Paragonimiasis is a disease caused by several species of the trematode genus Paragonimus.
More than 50 different species of Paragonimus have been described in Asia, Africa, and the Americas and of those nine species infecting humans. The most important species is Paragonimus Westermani, which is distributed worldwide. Paragonimus heterotremus, P. siamensis and P. skrjabini are distributed in Asia. Paragonimus kellicotti is endemic in North America, P. mexicanus in Latin America, and P. africanus and P. uterobilateralis in Africa1 .
Paragonimiasis Infections can occur after ingesting undercooked freshwater crayfish, crabs, or shrimp that are infected with encysted larvae 1. After penetration of the intestinal wall, juvenile worms (metacercariae) enter the inner wall of the abdominal cavity, these worms penetrate the diaphragm and then move to the lung parenchyma.
The primary habitat of adult Paragonimus is the lung, and the most severe complication is secondary to the erratic migration of paragonimiasis to the brain. 2
Pulmonary paragonimiasis is the most common manifestation of the disease and usually presents one to twenty-seven months after infection. Patients generally present with chronic productive cough, hemoptysis, and chest pain. 3
During the migration process, other parts of the body can be involved, such as the brain, skin, abdomen, heart, breast, intraspinal, and subcutaneous tissues.
Cerebral paragonimiasis symptoms usually present after the onset of pulmonary symptoms and can include headaches, seizures, blurred visions, and gait disturbance, or even paralysis.1-3
Diagnosis of paragonimiasis requires the finding of eggs in the sputum, feces, pleural, brain, effusion, cerebrospinal fluid, or other liquids. Ziehl-Neelsen staining can also be used for detection in the sputum as is done for tuberculosis. 1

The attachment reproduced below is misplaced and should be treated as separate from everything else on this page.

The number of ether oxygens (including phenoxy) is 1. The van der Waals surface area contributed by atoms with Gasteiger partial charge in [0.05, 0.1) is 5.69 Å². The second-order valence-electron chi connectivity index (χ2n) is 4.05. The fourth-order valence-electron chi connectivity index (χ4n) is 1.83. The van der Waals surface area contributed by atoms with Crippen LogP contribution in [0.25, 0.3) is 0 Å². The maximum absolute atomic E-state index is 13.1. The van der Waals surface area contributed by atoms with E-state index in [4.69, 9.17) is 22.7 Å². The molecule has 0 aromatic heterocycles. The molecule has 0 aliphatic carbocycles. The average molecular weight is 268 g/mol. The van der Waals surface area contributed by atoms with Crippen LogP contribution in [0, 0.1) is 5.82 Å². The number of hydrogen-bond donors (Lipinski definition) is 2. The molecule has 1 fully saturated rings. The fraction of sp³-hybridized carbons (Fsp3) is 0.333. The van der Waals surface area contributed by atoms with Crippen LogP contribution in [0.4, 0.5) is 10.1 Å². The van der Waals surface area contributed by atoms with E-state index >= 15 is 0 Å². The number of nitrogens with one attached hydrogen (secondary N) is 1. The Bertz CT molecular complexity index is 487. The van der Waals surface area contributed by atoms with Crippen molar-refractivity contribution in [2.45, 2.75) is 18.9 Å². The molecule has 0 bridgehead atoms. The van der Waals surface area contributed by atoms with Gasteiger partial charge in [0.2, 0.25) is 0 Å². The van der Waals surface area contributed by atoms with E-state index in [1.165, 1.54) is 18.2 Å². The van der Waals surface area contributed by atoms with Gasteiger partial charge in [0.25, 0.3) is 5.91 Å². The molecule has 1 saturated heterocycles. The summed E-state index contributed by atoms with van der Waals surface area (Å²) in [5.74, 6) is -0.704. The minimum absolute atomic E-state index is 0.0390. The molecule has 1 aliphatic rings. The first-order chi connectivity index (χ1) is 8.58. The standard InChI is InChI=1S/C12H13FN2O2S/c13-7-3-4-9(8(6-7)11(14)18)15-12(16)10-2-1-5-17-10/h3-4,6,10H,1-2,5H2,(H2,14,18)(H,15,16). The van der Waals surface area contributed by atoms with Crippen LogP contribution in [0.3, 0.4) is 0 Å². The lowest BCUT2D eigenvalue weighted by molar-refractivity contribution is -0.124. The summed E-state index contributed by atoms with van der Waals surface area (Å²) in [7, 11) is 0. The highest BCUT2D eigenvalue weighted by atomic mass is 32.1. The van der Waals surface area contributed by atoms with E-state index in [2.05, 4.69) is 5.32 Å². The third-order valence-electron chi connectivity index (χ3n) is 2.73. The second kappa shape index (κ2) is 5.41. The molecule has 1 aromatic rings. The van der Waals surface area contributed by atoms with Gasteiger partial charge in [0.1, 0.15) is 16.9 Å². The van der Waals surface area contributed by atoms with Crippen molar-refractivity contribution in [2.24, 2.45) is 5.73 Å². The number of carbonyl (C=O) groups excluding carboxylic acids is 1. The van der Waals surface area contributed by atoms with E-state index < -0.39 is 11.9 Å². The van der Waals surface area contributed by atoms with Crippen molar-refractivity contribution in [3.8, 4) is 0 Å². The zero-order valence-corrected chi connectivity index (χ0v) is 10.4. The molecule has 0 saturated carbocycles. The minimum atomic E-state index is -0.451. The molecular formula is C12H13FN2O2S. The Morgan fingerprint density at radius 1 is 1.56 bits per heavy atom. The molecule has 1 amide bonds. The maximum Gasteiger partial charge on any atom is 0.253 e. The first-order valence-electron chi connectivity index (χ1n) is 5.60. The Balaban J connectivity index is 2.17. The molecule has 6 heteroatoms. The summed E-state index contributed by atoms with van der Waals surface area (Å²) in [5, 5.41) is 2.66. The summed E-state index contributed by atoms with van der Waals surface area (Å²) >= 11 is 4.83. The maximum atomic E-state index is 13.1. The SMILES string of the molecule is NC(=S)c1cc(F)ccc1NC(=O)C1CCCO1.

In sectioned surgical or biopsy specimens of extrapulmonary infections, juvenile or adult worms are also frequently detected.
ELISA testing should confirm the diagnosis.
DNA probes, PCR, and PCR-based restriction fragment length polymorphism (PCR-RFLP) analysis have been developed. 1-4
Treatment and prognosis
Praziquantel is the treatment for human paragonimiasis, 25 mg/kg three times daily for 2–3 days is the recommended dose and achieves 100% efficiency. 4
Triclabendazole is a new drug for the treatment of paragonimiasis, but its efficacy is to be determined. 1
- 1. Chai JY. Paragonimiasis. (2013) Handbook of clinical neurology. 114: 283-96. doi:10.1016/B978-0-444-53490-3.00023-6 - Pubmed
- 2. Jin Song Zhang, Yi Huan, Li Jun Sun, Guang Yun Zhang, Ya Li Ge, Hai Tao Zhao. MRI features of pediatric cerebral paragonimiasis in the active stage. (2006) Journal of Magnetic Resonance Imaging. 23 (4): 569. doi:10.1002/jmri.20546 - Pubmed
- 3. Chen J, Chen Z, Lin J, Zhu G, Meng H, Cui G, Wu N, Hu R, Pan J, Zou Y, Feng H. Cerebral paragonimiasis: a retrospective analysis of 89 cases. (2013) Clinical neurology and neurosurgery. 115 (5): 546-51. doi:10.1016/j.clineuro.2012.06.025 - Pubmed
- 4. Yoshida A, Doanh PN, Maruyama H. Paragonimus and paragonimiasis in Asia: An update. (2019) Acta tropica. 199: 105074. doi:10.1016/j.actatropica.2019.105074 - Pubmed